ABOUT THIS AWARD

The ACM - IEEE CS Ken Kennedy Award is awarded annually and recognizes substantial contributions to programmability and productivity in computing and substantial community service or mentoring contributions. The award includes a $5,000 honorarium. The recipient will give a presentation, normally technical, at the SC conference at which it is announced, or at an ACM or IEEE conference of the winner's choosing during the year following the announcement.

Jack Dongarra Named for influential contributions to mathematical software

Jack Dongarra of the University of Tennessee is the recipient of the ACM-IEEE Computer Society Ken Kennedy Award for his leadership in designing and promoting standards for mathematical software used to solve numerical problems common to high performance computing (HPC).  His work has led to the development of major software libraries of algorithms and methods that boost performance and portability in HPC environments, which rely on supercomputers and parallel processing techniques for solving complex computational problems.  Dongarra, the Distinguished University Professor at the University of Tennessee, is the founder and director of the Innovative Computing Laboratory at the University, and holds positions at Oak Ridge National Laboratory and the University of Manchester. 

ACM President Vint Cerf cited Dongarra’s role in anticipating the staggering challenges facing the HPC world.  “Jack saw the need to keep pace with the evolution in HPC hardware and software in a world that demands higher speeds and performance levels.  His innovations have contributed immensely to the steep growth of high performance computing and its ability to illuminate a wide range of scientific questions facing our society.”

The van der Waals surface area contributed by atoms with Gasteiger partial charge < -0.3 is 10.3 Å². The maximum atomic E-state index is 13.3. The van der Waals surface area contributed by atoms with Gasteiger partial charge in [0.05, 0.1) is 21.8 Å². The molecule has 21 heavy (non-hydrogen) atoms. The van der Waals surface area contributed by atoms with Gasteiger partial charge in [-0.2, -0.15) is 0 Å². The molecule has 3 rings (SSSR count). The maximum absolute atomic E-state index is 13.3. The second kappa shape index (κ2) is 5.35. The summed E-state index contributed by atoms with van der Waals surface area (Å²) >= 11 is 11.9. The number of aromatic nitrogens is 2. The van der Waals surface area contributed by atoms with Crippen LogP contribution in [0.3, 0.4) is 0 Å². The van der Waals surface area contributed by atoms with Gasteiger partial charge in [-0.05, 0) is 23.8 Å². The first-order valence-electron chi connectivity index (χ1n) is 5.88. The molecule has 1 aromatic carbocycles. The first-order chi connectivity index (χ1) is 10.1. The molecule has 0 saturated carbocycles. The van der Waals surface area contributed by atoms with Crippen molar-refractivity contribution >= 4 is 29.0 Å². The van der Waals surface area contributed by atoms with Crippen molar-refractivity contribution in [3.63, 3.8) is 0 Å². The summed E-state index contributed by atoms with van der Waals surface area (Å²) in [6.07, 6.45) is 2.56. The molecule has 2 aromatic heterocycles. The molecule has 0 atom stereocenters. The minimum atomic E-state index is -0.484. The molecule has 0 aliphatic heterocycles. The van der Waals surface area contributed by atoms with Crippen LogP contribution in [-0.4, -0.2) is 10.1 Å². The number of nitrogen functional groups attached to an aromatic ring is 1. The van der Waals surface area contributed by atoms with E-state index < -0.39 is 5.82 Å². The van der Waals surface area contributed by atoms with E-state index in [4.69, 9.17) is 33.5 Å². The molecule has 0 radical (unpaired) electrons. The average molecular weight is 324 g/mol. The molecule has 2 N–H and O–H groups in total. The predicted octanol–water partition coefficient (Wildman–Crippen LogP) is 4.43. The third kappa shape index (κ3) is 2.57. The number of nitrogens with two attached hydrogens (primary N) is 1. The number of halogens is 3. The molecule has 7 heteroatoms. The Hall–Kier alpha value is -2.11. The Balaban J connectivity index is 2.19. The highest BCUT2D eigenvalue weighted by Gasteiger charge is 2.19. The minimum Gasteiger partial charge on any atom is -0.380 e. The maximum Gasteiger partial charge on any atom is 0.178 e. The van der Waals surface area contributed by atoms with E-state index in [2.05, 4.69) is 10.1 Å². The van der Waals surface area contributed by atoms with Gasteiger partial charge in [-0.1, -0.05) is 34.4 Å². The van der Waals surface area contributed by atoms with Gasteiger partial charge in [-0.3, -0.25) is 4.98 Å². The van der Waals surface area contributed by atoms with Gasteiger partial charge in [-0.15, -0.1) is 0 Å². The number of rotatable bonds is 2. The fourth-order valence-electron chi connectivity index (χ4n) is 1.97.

IEEE Computer Society President David Alan Grier said Dongarra’s work remains authoritative. “I’m so pleased to see this award go to Jack Dongarra because he did such foundational work in scientific computing. That work was important in my early career and it remains an influential body of work.”

Dongarra is a leader in research on implementing linear algebra algorithms for high performance computing architecture that has defined the mathematical software field. Many supercomputer vendors have adopted these software packages as the basis of their own numerical libraries.  The software involves the use of memory hierarchies, performance tuning parameters, and other techniques to achieve performance and portability.

He has also been a major force in developing standards for mathematical software that are widely accepted in computer and computational science for evaluating the performance of supercomputers.  They include LINPACK and LAPACK, software packages used since the 1970s for solving systems of linear equations.  In 1993, he formed the Top500 table which used his LINPACK benchmark to show the 500 most powerful commercially available computer systems. These benchmarks enable users to exploit their existing computer hardware to solve much larger problems at lower additional cost.